Academic journal article Education Research International

Examining Relationships between Academic and Social Achievement Goals and Routes to Happiness

Academic journal article Education Research International

Examining Relationships between Academic and Social Achievement Goals and Routes to Happiness

Article excerpt

Christopher O. Walker 1 and Tina D. Winn 2 and Rachel M. Lutjens 1

Recommended by Eddie Denessen

1, Department of Psychology, University of Science and Arts of Oklahoma, 1727 W. Alabama Chickasha, OK 73717, USA 2, Department of Psychology and Family Studies, Oklahoma Christian University, P.O. Box 11000, Oklahoma City, OK 73136, USA

Received 27 March 2012; Revised 9 July 2012; Accepted 18 July 2012

This is an open access article distributed under the Creative Commons Attribution License, which permits unrestricted use, distribution, and reproduction in any medium, provided the original work is properly cited.

1. Introduction

Attempts to understand and achieve a state of happiness are not new. Over two-thousand years ago Aristotle theorized that happiness is the primary pursuit of mankind and that all other forms of attainment (i.e., an increase in personal health and wealth) are subordinate in the service of maintaining or increasing one's current state of happiness. More recently, Csikszentmihalyi [1] described happiness as an essential element in experiencing "flow" which he defined as a state of "optimal experience" derived from experiencing and exhibiting "mastery" over a challenging yet meaningful and personally relevant task (p. 3-4). Csikszentmihalyi [1] further argued that a state of happiness "is a condition that must be prepared for, cultivated, and defended" and will arise as one "learn [s] to control inner experience" through the meaningful and reflective interpretation of external realities (pg. 2). This line of argument clearly suggests that as a state of happiness can be gained it can also be lost if left "undefended." Similarly, [2, 3] concluded that happiness has an essential cognitive foundation and stated "happiness cannot be pursued; it must ensue. a human being is not one in pursuit of happiness but rather in search of a reason to become happy" (pg. 162). Further, Seligman [4] has argued that happiness is one of five key contributors to well-being along with engagement (analogous to Csikszentmihalyi's concept of flow), meaning, accomplishment, and positive interpersonal relations and that factors such as hope [5] and optimism (i.e., one's ability and willingness to adopt an optimistic appraisal of a given situation) directly contribute to and support one's current state of happiness.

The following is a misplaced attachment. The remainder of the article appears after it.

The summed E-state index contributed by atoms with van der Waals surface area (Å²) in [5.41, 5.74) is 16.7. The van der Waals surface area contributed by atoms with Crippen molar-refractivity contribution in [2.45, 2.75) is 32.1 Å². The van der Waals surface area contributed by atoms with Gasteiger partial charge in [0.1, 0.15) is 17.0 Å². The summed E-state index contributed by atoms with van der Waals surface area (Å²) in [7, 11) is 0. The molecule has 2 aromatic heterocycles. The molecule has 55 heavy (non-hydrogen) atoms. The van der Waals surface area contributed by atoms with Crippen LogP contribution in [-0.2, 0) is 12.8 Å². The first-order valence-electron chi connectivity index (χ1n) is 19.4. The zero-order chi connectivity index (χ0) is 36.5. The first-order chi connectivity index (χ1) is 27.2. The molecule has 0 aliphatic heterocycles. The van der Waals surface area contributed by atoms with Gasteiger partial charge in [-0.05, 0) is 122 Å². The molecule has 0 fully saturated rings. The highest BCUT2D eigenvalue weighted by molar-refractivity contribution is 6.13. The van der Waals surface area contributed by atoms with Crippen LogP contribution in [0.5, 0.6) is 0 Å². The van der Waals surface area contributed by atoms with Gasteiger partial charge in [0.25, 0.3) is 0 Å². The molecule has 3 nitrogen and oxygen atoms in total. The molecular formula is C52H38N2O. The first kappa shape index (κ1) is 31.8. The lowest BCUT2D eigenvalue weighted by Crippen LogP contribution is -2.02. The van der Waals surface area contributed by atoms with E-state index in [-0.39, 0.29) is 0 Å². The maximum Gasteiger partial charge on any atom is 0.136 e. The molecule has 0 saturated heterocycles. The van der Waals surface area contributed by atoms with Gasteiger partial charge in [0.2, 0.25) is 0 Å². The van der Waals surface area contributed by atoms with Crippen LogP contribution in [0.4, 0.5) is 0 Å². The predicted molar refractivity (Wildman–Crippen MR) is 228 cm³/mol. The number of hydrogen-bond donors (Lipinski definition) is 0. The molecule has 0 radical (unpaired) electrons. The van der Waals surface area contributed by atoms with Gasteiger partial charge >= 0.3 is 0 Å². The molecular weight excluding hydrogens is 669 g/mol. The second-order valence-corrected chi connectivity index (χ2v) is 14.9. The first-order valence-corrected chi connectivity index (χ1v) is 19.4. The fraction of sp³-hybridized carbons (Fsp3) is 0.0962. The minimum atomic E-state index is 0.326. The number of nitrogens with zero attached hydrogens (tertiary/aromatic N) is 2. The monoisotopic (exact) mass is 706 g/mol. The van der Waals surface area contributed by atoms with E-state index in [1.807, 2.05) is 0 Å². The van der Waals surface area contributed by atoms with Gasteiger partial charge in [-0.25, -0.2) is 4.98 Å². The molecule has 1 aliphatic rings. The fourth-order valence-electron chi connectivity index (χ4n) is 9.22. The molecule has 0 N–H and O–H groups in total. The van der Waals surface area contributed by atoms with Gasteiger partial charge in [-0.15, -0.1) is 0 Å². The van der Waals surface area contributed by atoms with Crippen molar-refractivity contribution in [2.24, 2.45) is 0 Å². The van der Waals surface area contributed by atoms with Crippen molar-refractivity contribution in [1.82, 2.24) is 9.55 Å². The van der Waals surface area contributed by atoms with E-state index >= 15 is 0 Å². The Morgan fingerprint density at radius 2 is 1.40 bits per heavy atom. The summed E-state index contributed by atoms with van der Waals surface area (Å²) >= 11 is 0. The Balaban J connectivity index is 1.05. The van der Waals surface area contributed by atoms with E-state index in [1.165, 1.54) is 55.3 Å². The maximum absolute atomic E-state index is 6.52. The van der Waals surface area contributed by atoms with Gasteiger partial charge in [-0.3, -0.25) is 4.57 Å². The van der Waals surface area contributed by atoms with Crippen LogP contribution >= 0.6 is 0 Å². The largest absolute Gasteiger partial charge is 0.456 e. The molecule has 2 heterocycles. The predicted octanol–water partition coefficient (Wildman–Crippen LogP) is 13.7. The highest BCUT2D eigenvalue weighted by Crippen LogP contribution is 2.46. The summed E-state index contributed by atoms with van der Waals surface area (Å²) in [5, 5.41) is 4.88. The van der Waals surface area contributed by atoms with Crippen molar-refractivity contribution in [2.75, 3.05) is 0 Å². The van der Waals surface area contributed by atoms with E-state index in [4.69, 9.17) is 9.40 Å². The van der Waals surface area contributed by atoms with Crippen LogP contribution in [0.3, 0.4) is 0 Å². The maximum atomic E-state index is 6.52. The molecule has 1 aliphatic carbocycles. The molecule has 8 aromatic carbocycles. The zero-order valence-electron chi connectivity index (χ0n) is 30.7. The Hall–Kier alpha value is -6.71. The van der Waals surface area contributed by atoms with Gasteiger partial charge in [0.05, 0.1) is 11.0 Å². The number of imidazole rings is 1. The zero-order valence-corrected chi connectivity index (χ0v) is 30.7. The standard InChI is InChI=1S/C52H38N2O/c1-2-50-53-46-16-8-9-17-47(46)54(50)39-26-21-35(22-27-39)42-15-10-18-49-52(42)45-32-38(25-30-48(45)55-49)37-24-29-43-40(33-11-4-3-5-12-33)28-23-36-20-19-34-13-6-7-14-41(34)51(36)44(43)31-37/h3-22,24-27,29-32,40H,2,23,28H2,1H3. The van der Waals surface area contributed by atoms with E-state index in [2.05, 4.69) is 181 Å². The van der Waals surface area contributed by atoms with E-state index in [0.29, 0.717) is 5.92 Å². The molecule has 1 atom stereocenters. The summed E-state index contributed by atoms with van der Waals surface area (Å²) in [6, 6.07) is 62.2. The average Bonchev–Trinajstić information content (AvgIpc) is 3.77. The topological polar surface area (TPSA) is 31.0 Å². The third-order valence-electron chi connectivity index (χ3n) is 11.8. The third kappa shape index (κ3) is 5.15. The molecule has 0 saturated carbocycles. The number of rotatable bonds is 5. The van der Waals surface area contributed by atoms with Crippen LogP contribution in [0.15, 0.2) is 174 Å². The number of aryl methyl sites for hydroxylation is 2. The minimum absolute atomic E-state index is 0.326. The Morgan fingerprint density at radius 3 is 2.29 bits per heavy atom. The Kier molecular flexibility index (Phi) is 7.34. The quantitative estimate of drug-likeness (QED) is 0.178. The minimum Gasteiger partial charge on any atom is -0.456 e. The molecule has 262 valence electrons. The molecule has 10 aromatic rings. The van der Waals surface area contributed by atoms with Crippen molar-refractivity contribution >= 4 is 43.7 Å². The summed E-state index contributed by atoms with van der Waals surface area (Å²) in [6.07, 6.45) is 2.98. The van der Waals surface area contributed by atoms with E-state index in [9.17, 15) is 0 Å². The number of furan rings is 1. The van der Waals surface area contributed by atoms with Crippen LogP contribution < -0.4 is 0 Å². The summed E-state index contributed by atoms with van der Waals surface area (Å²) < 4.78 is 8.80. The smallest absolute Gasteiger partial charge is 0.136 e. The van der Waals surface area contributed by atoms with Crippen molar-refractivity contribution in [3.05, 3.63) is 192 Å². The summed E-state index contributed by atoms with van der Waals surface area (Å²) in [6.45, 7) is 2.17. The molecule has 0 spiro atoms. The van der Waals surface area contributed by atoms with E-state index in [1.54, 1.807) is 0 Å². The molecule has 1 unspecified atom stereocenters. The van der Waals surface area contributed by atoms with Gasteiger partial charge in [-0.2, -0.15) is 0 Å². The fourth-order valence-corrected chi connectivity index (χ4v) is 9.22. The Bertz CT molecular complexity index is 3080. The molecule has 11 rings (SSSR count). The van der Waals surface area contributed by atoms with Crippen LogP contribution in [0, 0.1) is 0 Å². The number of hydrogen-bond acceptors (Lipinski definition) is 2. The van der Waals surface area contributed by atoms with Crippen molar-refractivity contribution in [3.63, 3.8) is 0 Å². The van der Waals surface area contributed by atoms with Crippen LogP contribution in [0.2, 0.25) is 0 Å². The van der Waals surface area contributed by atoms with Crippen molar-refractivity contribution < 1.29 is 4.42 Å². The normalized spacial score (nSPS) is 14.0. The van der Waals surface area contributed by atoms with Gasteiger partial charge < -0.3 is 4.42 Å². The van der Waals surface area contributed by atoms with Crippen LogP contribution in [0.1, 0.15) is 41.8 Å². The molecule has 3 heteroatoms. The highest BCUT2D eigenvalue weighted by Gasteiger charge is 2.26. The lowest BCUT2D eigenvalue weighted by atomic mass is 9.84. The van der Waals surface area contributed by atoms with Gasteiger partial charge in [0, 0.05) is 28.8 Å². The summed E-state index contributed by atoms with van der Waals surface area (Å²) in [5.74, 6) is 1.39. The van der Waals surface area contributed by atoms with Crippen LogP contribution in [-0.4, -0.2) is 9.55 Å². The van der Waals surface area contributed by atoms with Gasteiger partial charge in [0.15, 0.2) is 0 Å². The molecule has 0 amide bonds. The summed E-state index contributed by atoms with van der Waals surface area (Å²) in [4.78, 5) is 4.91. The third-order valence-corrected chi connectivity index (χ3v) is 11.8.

Ultimately, we argue that happiness is a malleable psychological construct that directly contributes to an individual's broader estimate of their own well-being. We further argue that happiness is dependent upon one's cognitive state and therefore can be positively altered depending upon one's ability and/or willingness to adopt a more optimistic explanatory style when confronted by conditions within a variety of external contexts [4, 6, 7]. Regarding malleability, researchers have noted successful interventions within a variety of contexts including but not limited to education [8], mental health [9], and increasing psychological resilience in the USA Army [10].

Additional research within the educational and positive psychology subfields has consistently indicated that one's level and/or type of happiness and the nature of one's pursuit of goals are linked, both directly and indirectly, to academically and socially related outcomes [11-15]. Regarding goals, research has consistently indicated that the nature of the goals we set in either academic or social contexts has the capacity to predict and explain a host of attitudes and behaviors that will likely impact our lives in some concrete and tangible way [16-18]. For example, recent findings suggest that one's adopted goal orientation, or the goal orientation of one's teacher, can have a direct relationship with the development of one's numeracy skills [18, 19], one's readiness to seek out social comparison information [20], and "achievement emotions" including but not limited to enjoyment, boredom, anger, hope, pride, and shame [21]. …

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